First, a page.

10 considerations for a restorative VBAC
Vicki Hobbs – a respected Perth-based Doula, Childbirth Educator, and Hypnobirthing Practitioner (and much more!) – has kindly provided a guest blog that is packed with valuable content for mums who are considering a VBAC (vaginal birth after caesarean).
This is the sort of information that needs to be shared, that women need to know, and I would recommend that anyone wanting to know more attends one of Vicki’s VBAC workshops for more information.
Preparing for a VBAC?
There are so many things to consider when you are planning your vaginal birth after caesarean (VBAC) and these are just the ones I wanted to put together quickly to get you started, but you have to do your own mind-mapping to work out where you need more information, where you feel strong and confident and where you have mixed feelings and need to explore more.
1. Positive Mind
When you prepare your mind in a positive way, this can help to build a strong platform for labour and birth.
Using positive affirmations on a regular basis during your pregnancy is a great way to prepare your mind. Having positive affirmations there during your labour is a great way to keep you motivated and reinforces the power you have within you because you are a woman, designed for birth.
In my childbirth classes, I recommend my clients create a vision board with words and images to help you focus on what a positive, calm birth means to you along with power words such as breathe, release, let go and surrender. Say those words over and over like a mantra.
The main thing about being pregnant again and planning a VBAC is to really enjoy your pregnancy and positively anticipate your next birth. Think about the miracle that has been created within you. You are growing and nurturing another human being that initially was only visible through a microscope.
How incredible is that?
Trust and believe in your body and your baby.
2. A strong, relaxed body
Do whatever you can to help your body be comfortable during pregnancy, effective during labour and achieve a fast recovery after birth.
As a natural therapist, I perform or recommend many complementary therapies that help to prepare your body.
Therapies such as pregnancy massage, chiropractic care, physiotherapy, acupuncture, naturopathy, reiki or energy healing, hypnosis and meditation, regular walks in the sunshine, stretching, good nutrition, swimming and meeting up regularly with friends who make you feel happy and laugh to release endorphins.
As a certified Spinning Babies practitioner, I also encourage my clients to do the Three Sisters Spinning Babies techniques every day from the start of the third trimester to help loosen the round ligaments, broad ligaments, diaphragm and pelvic floor for optimal foetal positioning.
Click HERE to find out more.
3. Balanced Emotions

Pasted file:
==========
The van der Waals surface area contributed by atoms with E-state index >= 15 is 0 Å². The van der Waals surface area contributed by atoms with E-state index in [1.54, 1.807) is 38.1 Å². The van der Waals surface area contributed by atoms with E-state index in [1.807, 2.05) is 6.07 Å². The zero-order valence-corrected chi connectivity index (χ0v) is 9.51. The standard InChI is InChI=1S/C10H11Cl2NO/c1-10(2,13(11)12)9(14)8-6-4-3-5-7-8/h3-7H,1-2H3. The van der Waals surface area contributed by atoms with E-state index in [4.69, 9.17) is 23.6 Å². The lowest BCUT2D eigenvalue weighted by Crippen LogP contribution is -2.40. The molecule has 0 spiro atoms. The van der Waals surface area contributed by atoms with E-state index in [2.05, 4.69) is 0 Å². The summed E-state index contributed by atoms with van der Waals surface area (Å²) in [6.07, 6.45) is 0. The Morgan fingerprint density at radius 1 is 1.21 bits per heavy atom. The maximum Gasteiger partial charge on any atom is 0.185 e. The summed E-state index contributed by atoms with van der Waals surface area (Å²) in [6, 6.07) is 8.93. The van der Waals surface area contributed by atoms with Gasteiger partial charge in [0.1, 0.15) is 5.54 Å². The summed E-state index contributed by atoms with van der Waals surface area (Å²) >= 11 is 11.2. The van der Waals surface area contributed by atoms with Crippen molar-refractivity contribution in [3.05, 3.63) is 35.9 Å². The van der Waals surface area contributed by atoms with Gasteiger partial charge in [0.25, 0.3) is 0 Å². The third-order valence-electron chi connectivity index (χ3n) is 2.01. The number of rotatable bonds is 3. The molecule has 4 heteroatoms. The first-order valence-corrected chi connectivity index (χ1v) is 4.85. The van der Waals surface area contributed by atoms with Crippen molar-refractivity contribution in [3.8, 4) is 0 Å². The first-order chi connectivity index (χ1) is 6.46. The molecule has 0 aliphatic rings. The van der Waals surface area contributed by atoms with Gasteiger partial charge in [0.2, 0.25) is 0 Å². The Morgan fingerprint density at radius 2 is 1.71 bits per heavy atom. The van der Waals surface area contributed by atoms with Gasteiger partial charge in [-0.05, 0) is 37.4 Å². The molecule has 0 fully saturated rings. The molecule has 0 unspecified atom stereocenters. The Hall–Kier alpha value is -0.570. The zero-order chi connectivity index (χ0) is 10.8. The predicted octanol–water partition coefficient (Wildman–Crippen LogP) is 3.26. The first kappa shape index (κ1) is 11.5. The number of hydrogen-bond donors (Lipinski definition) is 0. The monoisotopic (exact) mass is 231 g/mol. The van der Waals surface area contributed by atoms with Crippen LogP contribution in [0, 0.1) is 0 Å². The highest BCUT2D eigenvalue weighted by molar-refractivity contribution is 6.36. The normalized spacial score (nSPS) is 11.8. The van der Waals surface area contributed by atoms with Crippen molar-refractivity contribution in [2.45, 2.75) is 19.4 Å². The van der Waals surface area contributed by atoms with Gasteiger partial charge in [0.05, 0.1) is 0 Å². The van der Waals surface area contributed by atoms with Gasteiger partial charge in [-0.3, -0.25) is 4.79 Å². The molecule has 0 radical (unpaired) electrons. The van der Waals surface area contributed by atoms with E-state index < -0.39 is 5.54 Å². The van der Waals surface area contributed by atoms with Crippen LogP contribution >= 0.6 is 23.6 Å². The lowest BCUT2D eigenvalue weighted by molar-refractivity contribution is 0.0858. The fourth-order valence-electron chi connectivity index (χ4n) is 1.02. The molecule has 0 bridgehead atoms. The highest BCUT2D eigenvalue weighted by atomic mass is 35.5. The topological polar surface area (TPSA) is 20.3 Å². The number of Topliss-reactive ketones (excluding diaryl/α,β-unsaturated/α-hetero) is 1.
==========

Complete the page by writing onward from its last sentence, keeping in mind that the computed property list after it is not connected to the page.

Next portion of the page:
When you are fearful, anxious, stressed or angry, you release adrenaline (your stress hormones) for that fight-flight-freeze-appease response.
Producing adrenaline can inhibit the labour hormones, preventing you from going into spontaneous labour. Likewise, releasing adrenaline in early labour when it is not needed may also prevent a woman from going into active labour, so the muscles that create the contractions are not working efficiently or strongly enough to pull up and dilate the cervix and push baby down into the birth canal. This is commonly known as failure to progress and can lead to repeat caesarean.
Your mind, body and emotions should all be in balance and aligned, which creates a beautiful synergy of positive energy that surrounds you so you feel calm, strong and confident about your birth.
Allow yourself to be excited and enjoy it. Enjoy every part of your pregnancy because before you know it you will meet your baby and that is something to get excited about.
The more you laugh and feel excited the more you are releasing stress and tension through the body and the mind. Surrender to all the sensations you are feeling, and work on any discomfort in your body by using techniques that help you to feel at ease and more comfortable.
When I talk about “surrendering” I mean that on all levels. Surrendering and letting go of all fear, stress, tension, doubt, fear – anything that might inhibit your birth.
4. You can only do what you are prepared to do!
Only you know what you feel comfortable doing for you and your baby.
Are you prepared to interview your health care providers and do background checks before you sign them up – just like you would for a new employee?
Are you prepared to change health care providers when you identify that they are not really VBAC supportive – the well-known bait and switch technique? Are you prepared to forfeit the Obstetrician management fee if you do change?
Are you prepared to ask questions and find out the reasons why you are being told you can’t do something? Are you prepared to dig deeper to get evidence-based information or debunk what you have been told?